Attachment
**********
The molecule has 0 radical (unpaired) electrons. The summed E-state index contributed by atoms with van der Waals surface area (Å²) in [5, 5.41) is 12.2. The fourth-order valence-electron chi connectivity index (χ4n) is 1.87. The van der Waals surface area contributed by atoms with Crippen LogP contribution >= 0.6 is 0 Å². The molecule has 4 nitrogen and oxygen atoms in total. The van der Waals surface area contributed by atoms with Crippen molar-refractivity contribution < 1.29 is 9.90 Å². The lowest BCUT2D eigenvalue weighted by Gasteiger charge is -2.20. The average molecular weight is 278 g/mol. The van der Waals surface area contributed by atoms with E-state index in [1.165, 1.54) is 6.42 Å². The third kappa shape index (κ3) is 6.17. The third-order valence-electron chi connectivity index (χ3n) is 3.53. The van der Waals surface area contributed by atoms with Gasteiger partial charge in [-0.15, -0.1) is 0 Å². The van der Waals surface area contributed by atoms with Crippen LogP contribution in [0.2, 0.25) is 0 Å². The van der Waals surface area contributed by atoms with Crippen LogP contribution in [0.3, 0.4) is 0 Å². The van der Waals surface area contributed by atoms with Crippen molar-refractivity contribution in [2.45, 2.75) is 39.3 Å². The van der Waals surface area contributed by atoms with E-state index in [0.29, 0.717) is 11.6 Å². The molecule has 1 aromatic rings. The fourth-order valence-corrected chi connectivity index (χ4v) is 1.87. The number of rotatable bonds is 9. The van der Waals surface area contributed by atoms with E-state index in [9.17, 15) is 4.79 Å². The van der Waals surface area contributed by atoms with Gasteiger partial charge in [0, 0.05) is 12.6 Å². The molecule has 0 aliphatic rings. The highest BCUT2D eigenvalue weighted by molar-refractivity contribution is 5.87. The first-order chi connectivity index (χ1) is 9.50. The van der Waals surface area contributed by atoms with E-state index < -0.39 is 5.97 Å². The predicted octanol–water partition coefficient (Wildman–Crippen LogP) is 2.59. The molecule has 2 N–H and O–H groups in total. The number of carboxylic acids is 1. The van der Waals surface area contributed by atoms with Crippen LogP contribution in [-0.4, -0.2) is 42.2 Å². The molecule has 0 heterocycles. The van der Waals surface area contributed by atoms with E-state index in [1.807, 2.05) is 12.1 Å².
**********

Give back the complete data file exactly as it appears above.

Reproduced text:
The molecule has 0 radical (unpaired) electrons. The summed E-state index contributed by atoms with van der Waals surface area (Å²) in [5, 5.41) is 12.2. The fourth-order valence-electron chi connectivity index (χ4n) is 1.87. The van der Waals surface area contributed by atoms with Crippen LogP contribution >= 0.6 is 0 Å². The molecule has 4 nitrogen and oxygen atoms in total. The van der Waals surface area contributed by atoms with Crippen molar-refractivity contribution < 1.29 is 9.90 Å². The lowest BCUT2D eigenvalue weighted by Gasteiger charge is -2.20. The average molecular weight is 278 g/mol. The van der Waals surface area contributed by atoms with E-state index in [1.165, 1.54) is 6.42 Å². The third kappa shape index (κ3) is 6.17. The third-order valence-electron chi connectivity index (χ3n) is 3.53. The van der Waals surface area contributed by atoms with Gasteiger partial charge in [-0.15, -0.1) is 0 Å². The van der Waals surface area contributed by atoms with Crippen LogP contribution in [0.2, 0.25) is 0 Å². The van der Waals surface area contributed by atoms with Crippen LogP contribution in [0.3, 0.4) is 0 Å². The van der Waals surface area contributed by atoms with Crippen molar-refractivity contribution in [2.45, 2.75) is 39.3 Å². The van der Waals surface area contributed by atoms with E-state index in [0.29, 0.717) is 11.6 Å². The molecule has 1 aromatic rings. The fourth-order valence-corrected chi connectivity index (χ4v) is 1.87. The number of rotatable bonds is 9. The van der Waals surface area contributed by atoms with E-state index in [9.17, 15) is 4.79 Å². The van der Waals surface area contributed by atoms with Gasteiger partial charge in [0, 0.05) is 12.6 Å². The molecule has 0 aliphatic rings. The highest BCUT2D eigenvalue weighted by molar-refractivity contribution is 5.87. The first-order chi connectivity index (χ1) is 9.50. The van der Waals surface area contributed by atoms with E-state index < -0.39 is 5.97 Å². The predicted octanol–water partition coefficient (Wildman–Crippen LogP) is 2.59. The molecule has 2 N–H and O–H groups in total. The number of carboxylic acids is 1. The van der Waals surface area contributed by atoms with Crippen LogP contribution in [-0.4, -0.2) is 42.2 Å². The molecule has 0 heterocycles. The van der Waals surface area contributed by atoms with E-state index in [1.807, 2.05) is 12.1 Å².